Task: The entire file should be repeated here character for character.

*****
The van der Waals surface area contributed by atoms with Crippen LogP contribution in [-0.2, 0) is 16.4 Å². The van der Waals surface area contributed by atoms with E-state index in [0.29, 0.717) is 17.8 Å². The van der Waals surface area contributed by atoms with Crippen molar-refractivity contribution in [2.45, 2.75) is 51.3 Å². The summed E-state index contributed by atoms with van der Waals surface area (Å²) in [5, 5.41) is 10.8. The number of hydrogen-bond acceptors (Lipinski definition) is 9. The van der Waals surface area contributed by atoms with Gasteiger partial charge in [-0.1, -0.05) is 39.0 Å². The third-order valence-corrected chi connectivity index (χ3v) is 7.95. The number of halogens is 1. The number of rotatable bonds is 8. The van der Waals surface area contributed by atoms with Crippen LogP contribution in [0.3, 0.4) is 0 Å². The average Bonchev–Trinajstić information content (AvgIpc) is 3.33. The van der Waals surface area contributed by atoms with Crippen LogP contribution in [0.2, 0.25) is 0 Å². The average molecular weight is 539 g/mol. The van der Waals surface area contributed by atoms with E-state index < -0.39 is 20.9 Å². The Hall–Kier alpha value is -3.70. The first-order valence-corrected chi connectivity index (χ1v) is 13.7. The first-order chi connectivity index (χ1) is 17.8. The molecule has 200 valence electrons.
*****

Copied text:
The van der Waals surface area contributed by atoms with Crippen LogP contribution in [-0.2, 0) is 16.4 Å². The van der Waals surface area contributed by atoms with E-state index in [0.29, 0.717) is 17.8 Å². The van der Waals surface area contributed by atoms with Crippen molar-refractivity contribution in [2.45, 2.75) is 51.3 Å². The summed E-state index contributed by atoms with van der Waals surface area (Å²) in [5, 5.41) is 10.8. The number of hydrogen-bond acceptors (Lipinski definition) is 9. The van der Waals surface area contributed by atoms with Gasteiger partial charge in [-0.1, -0.05) is 39.0 Å². The third-order valence-corrected chi connectivity index (χ3v) is 7.95. The number of halogens is 1. The number of rotatable bonds is 8. The van der Waals surface area contributed by atoms with Crippen LogP contribution in [0.3, 0.4) is 0 Å². The average Bonchev–Trinajstić information content (AvgIpc) is 3.33. The van der Waals surface area contributed by atoms with Crippen LogP contribution in [0.2, 0.25) is 0 Å². The average molecular weight is 539 g/mol. The van der Waals surface area contributed by atoms with E-state index < -0.39 is 20.9 Å². The Hall–Kier alpha value is -3.70. The first-order valence-corrected chi connectivity index (χ1v) is 13.7. The first-order chi connectivity index (χ1) is 17.8. The molecule has 200 valence electrons.